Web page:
I talk to a lot of writers and wannabe writers. I’ve found that many do not know what to write about, especially in the beginning. There is a writer’s mantra oft repeated that says “write what you know.”
Now some dispute the validity of that statement saying that if it were to be true how could anyone write science fiction? If it were a strict rule, it would disqualify many published authors. But I don’t believe it is a strict rule. I believe what it means is that successful and appealing writers, those whose stories draw the reader in are those whose keen skills of observation and characterization populate their stories with color, charm, and sense of realism. Who among us have not read a story and know someone just like one of the characters.
Writers should write what they know. The late Michael Vance, creative thinking consultant and associate of Walt Disney said that creative people are those who are keenly observant. He encourages us to “read” people, to watch their movements, study their mannerisms, and listen to their speech patterns.
To do so, and to employ what you’ve seen and heard in the characterizations of your story add depth, realism, and appeal. Here’s a snippet from “Shadows at Moonrise Bay,” my recently completed mystery:
Herb hated spending money so miserly he was that he made Scrooge look like a sailor on liberty. He watched over the organization’s budgets and programs with an eye to reduce or eliminate costs wherever he could. Contradictorily, he didn’t mind if you spent money as long as it belonged neither to him nor the organization. He seldom dined out unless someone else was buying. Then he gladly accepted the opportunity to enjoy himself on their dime and ordered from the most expensive items on the menu without hesitation or apology. If he was somehow forced into hosting you to a meal, you could be certain you would be treated to the elegance of two-for-a dollar convenience store hot dogs eaten while standing at a gas pump. Herb’s frugality earned the approval of Roger Cromwell but the resentment of Herb’s wife and just about anyone else who had to endure the double-standard.
Have you known someone like this? I have. Here’s another example taken from the same book (oh, the shameless self-promotion J):
Tilley Webster Cromwell, the queen of RMO, pulled at her skirt the way she always did when someone asked her about her husband, especially if she perceived the inquiry could be taken to cast him in anything less than saintly light. Herb noticed it. One tug at the knee, two in quick succession at the hem, first to the right then down.
She defended her husband’s tardiness. “Oh Herb, don’t you worry. You know how Roger is. He is such a man of prayer. He always goes to a special place of solitude before the service and stays there until he feels he’s ready for whatever God wants him to do in the meeting. He is, after all, the spiritual leader of RMO and needs to be well in touch with the Holy Spirit in order to keep everything on track. So, even if he’s not on our time, Roger is always in God’s time. Not that you aren’t in God’s time. I mean, I was not implying that you or anyone else was somehow out of God’s timing. Even when we’re late we’re always in the timing of God. After all we want to be sensitive to those things now don’t we? Oh, there I said something that could be misunderstood again didn’t I? I am not suggesting that you are insensitive. No, not at all. Why you’re one of the most sensitive people I’ve ever met. Now I don’t mean sensitive in the sense that you’re touchy, not at all. I want to be clear that you are very sensitive but in a good way. But let’s get back to Roger. He is such a sensitive person too, isn’t he? And conscientious! Why he must be at this moment off in a quiet place preparing his heart for the service tonight. With the world in the condition it’s in these days, ministries like RMO are even more vital, so Roger’s leadership is critical. People like Roger live by the guidance of the Spirit and just can’t be constrained by the conventions of men. It’s just too bad that not everyone appreciates his special role…”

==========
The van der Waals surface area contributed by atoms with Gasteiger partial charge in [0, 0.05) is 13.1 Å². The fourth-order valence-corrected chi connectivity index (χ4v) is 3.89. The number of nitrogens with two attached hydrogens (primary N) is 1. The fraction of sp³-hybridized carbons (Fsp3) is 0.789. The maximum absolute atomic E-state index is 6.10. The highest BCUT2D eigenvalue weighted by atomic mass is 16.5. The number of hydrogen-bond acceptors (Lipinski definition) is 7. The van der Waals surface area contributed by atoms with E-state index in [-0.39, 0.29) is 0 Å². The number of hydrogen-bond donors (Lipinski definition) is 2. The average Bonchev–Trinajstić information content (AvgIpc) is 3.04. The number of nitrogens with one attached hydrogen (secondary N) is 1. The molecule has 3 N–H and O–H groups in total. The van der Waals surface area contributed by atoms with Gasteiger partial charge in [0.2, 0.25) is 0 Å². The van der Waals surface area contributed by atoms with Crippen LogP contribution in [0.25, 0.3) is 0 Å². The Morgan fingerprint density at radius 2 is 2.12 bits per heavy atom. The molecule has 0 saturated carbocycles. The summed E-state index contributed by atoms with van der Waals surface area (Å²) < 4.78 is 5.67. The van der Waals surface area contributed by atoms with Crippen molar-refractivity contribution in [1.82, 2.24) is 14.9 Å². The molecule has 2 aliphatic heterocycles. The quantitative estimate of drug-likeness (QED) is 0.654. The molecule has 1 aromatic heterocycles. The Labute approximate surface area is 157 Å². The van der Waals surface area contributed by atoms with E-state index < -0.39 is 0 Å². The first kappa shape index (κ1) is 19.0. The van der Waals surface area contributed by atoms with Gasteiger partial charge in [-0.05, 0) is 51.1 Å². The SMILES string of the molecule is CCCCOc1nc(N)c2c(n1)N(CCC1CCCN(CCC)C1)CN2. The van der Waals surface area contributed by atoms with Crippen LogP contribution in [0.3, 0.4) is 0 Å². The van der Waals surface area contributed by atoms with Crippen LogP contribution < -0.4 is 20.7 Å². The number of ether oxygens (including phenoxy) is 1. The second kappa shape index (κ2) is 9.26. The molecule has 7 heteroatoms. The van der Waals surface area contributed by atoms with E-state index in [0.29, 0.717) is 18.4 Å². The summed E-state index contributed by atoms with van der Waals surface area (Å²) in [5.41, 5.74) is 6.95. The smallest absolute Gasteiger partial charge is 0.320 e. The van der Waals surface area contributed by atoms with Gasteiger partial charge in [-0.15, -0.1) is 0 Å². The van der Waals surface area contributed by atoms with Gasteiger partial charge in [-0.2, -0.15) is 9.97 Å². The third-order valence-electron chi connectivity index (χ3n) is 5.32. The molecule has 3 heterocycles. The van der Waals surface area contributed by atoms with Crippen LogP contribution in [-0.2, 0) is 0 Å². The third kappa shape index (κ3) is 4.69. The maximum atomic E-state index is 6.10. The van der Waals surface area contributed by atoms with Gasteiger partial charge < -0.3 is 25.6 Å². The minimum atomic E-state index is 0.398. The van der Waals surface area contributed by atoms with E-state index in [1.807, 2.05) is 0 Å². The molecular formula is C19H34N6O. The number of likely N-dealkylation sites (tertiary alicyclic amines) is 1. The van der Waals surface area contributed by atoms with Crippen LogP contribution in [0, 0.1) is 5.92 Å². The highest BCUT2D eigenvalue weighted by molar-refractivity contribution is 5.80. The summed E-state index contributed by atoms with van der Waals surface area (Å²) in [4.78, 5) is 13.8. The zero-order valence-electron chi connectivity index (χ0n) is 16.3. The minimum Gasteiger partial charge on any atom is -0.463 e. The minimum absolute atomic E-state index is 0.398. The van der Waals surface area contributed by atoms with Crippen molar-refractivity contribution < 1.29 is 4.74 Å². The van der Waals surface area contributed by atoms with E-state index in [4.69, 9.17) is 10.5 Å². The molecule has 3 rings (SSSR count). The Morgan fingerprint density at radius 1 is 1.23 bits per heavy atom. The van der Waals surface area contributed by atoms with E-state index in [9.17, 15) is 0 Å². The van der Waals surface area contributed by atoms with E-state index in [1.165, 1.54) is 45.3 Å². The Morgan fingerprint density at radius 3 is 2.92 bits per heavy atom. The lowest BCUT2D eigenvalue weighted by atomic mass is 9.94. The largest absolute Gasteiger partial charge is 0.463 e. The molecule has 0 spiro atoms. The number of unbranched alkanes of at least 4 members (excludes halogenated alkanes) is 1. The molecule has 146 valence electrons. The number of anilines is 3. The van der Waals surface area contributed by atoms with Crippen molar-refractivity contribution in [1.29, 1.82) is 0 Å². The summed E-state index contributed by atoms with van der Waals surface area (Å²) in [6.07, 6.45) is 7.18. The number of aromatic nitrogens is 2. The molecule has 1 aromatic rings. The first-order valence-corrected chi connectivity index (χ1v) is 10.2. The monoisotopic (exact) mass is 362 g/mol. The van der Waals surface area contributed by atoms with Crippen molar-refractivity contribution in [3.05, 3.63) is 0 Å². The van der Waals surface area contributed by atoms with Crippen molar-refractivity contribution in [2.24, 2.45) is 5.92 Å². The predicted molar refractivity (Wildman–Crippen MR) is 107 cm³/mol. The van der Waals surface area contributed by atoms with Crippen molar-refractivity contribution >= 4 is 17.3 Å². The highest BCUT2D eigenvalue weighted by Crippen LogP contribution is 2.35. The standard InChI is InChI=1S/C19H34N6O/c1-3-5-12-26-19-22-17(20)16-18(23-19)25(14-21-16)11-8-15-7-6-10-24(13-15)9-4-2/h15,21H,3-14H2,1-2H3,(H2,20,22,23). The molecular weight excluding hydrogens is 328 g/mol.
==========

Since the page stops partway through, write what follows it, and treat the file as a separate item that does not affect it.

Herb tuned her out. She would proceed with her lecture whether he actually paid attention or not and, right now, Herb’s attention was elsewhere.
People like that, who allow their conversations to be led farther and farther astray because they must explain what they’ve said and justify what they mean are maddening to listen to – and try to talk with – but they add depth and dimension to your story. There is a reason why they call them characters. Who of us have not come away from an encounter with such a colorful person and remarked “What a character that one is?”
This is what “write what you know” means to me. Taking the peculiarities of the people we’ve known and insert them into our own characterizations. So the next time you’re struggling with what to write about, when you want to fill your story with characters that are not wooden.
Here’s a practice exercise. Find someone somewhere today to “read.” Without being obvious, study their mannerisms, speech patterns, and setting. What can you use in a characterization in your story? Write what you know.